A Tribute to Gary Stephenson

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Gary Stephenson left this life on Feb. 17, 2016. He was born in San Francisco, Calfornia on Sept. 19, 1940 to Fredrick and Margie Stephenson.

Gary had a fascinating life. As a child, he never liked school much, and often skipped to “go fishing.” He made a deal with his father that if he could just quit school, he would join the service when he turned 17. So when Gary turned 17, he entered the Marines. He earned his GED in the service.

Gary married early in his life (and often) and quickly found himself raising four kids and later adopting three more. Gary had “gypsy” in his blood, and even though he was the youngest person to be given a gun license in California to open a gun store, he desired to move to Nevada. He sold his gun store and up and moved. And moved again to South Dakota, Wyoming, Arizona and then to Colorado. Gary’s passion was Western and Indian history. He grew a vast collection of artifacts from both cultures. He learned the art of “selling and trading” and was admired by collectors in several states with his knowledge.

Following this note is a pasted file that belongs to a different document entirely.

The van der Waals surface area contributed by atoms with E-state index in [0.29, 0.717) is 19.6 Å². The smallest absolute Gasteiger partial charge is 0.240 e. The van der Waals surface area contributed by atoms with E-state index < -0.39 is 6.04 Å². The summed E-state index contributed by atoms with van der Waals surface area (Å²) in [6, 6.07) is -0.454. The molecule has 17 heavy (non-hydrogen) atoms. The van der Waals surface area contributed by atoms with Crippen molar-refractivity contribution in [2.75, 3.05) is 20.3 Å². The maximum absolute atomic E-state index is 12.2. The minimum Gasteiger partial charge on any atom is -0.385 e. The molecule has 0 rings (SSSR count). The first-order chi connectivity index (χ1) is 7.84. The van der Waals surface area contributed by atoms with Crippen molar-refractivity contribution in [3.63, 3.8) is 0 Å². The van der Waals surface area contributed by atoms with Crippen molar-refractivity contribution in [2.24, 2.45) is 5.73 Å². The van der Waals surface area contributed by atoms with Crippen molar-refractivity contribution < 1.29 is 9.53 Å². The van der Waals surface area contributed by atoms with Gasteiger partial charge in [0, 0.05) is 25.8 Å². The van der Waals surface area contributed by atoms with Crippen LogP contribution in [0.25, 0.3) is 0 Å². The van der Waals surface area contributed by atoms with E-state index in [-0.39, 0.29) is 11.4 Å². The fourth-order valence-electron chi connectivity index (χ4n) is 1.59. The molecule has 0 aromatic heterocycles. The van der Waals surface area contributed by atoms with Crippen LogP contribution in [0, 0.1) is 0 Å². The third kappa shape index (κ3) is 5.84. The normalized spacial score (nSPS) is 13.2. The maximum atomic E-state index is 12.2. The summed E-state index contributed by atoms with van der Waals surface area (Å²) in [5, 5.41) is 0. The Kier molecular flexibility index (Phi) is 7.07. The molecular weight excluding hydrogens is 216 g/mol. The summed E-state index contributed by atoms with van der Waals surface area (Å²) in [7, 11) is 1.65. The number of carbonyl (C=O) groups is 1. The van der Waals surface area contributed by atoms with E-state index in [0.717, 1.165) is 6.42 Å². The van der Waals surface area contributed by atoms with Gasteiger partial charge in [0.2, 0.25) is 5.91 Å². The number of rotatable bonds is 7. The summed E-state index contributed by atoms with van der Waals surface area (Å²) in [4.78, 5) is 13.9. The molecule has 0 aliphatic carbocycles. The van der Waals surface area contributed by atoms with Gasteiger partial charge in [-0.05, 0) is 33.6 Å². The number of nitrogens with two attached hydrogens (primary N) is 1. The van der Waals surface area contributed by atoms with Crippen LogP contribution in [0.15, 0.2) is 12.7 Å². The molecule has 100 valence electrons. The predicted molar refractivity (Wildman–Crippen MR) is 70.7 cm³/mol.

Gary kept busy building Western towns and museums and prided himself on the authenticity of everything. He was a storyteller who could keep us spellbound for hours on end with his adventures and mysteries. Gary knew everything about politics and history and lots about science. He could talk about most any subject, but the adventures of the “West” were his main love. He was always looking for a “good trade” to better his collections or to “trade” for something different to sell. He worked only for himself, and loved being his own boss.

Gary was a gambler and loved the casinos. He moved to Cripple Creek in 2010 and quickly turned the yard into a mining display. Gary made me laugh and sometimes he’d make me cry. But he was never boring. He was in pain from the childhood disease, “Polo,” but complained very little, which is the reason he donated his body to Science Care of Colorado. His hope was to find a reason, as to why Polo returned to so many Polo victims at an old age.

Gary was unique. God threw the mold when He made Gary. He will be missed by all who had the pleasure to know him.

Written in love by his longtime friend and caregiver
Joyce Smith
Cripple Creek